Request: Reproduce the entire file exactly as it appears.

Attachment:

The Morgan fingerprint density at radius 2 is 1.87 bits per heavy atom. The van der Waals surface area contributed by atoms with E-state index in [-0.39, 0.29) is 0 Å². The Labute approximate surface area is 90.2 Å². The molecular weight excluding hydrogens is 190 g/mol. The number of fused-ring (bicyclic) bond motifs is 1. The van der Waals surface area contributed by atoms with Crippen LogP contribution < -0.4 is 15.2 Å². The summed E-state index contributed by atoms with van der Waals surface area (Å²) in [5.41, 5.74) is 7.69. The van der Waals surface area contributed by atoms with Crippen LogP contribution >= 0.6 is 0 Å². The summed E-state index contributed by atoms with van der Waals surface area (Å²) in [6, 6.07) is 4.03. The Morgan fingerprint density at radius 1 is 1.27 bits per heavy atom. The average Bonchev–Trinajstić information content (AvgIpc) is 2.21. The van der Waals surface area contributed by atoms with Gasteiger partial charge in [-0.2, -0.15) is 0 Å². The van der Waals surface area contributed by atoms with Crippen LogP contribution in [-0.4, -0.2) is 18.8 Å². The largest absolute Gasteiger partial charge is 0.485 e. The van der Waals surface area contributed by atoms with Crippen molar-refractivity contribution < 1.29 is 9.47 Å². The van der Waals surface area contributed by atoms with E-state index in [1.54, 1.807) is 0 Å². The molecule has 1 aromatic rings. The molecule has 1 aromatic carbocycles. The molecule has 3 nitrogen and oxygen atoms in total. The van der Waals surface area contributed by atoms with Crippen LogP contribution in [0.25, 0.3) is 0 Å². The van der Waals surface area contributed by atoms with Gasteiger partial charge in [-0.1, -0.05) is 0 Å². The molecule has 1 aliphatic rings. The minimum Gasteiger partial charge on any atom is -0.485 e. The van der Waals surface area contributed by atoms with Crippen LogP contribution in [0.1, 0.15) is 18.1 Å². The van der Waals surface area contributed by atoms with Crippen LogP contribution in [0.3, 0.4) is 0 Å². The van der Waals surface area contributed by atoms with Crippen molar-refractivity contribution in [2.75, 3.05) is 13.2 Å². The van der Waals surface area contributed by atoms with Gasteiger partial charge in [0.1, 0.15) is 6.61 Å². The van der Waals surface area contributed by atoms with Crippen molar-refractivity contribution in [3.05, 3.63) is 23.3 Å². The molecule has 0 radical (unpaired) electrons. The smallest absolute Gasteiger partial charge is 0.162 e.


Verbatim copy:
The Morgan fingerprint density at radius 2 is 1.87 bits per heavy atom. The van der Waals surface area contributed by atoms with E-state index in [-0.39, 0.29) is 0 Å². The Labute approximate surface area is 90.2 Å². The molecular weight excluding hydrogens is 190 g/mol. The number of fused-ring (bicyclic) bond motifs is 1. The van der Waals surface area contributed by atoms with Crippen LogP contribution < -0.4 is 15.2 Å². The summed E-state index contributed by atoms with van der Waals surface area (Å²) in [5.41, 5.74) is 7.69. The van der Waals surface area contributed by atoms with Crippen LogP contribution >= 0.6 is 0 Å². The summed E-state index contributed by atoms with van der Waals surface area (Å²) in [6, 6.07) is 4.03. The Morgan fingerprint density at radius 1 is 1.27 bits per heavy atom. The average Bonchev–Trinajstić information content (AvgIpc) is 2.21. The van der Waals surface area contributed by atoms with Gasteiger partial charge in [-0.2, -0.15) is 0 Å². The van der Waals surface area contributed by atoms with Crippen LogP contribution in [-0.4, -0.2) is 18.8 Å². The largest absolute Gasteiger partial charge is 0.485 e. The van der Waals surface area contributed by atoms with Crippen molar-refractivity contribution < 1.29 is 9.47 Å². The van der Waals surface area contributed by atoms with E-state index in [1.54, 1.807) is 0 Å². The molecule has 1 aromatic rings. The molecule has 1 aromatic carbocycles. The molecule has 3 nitrogen and oxygen atoms in total. The van der Waals surface area contributed by atoms with Crippen LogP contribution in [0.25, 0.3) is 0 Å². The van der Waals surface area contributed by atoms with Gasteiger partial charge in [-0.1, -0.05) is 0 Å². The molecule has 1 aliphatic rings. The minimum Gasteiger partial charge on any atom is -0.485 e. The van der Waals surface area contributed by atoms with Crippen LogP contribution in [0.1, 0.15) is 18.1 Å². The van der Waals surface area contributed by atoms with Crippen LogP contribution in [0.3, 0.4) is 0 Å². The van der Waals surface area contributed by atoms with Crippen molar-refractivity contribution in [2.75, 3.05) is 13.2 Å². The van der Waals surface area contributed by atoms with Gasteiger partial charge in [0.1, 0.15) is 6.61 Å². The van der Waals surface area contributed by atoms with Crippen molar-refractivity contribution in [3.05, 3.63) is 23.3 Å². The molecule has 0 radical (unpaired) electrons. The smallest absolute Gasteiger partial charge is 0.162 e.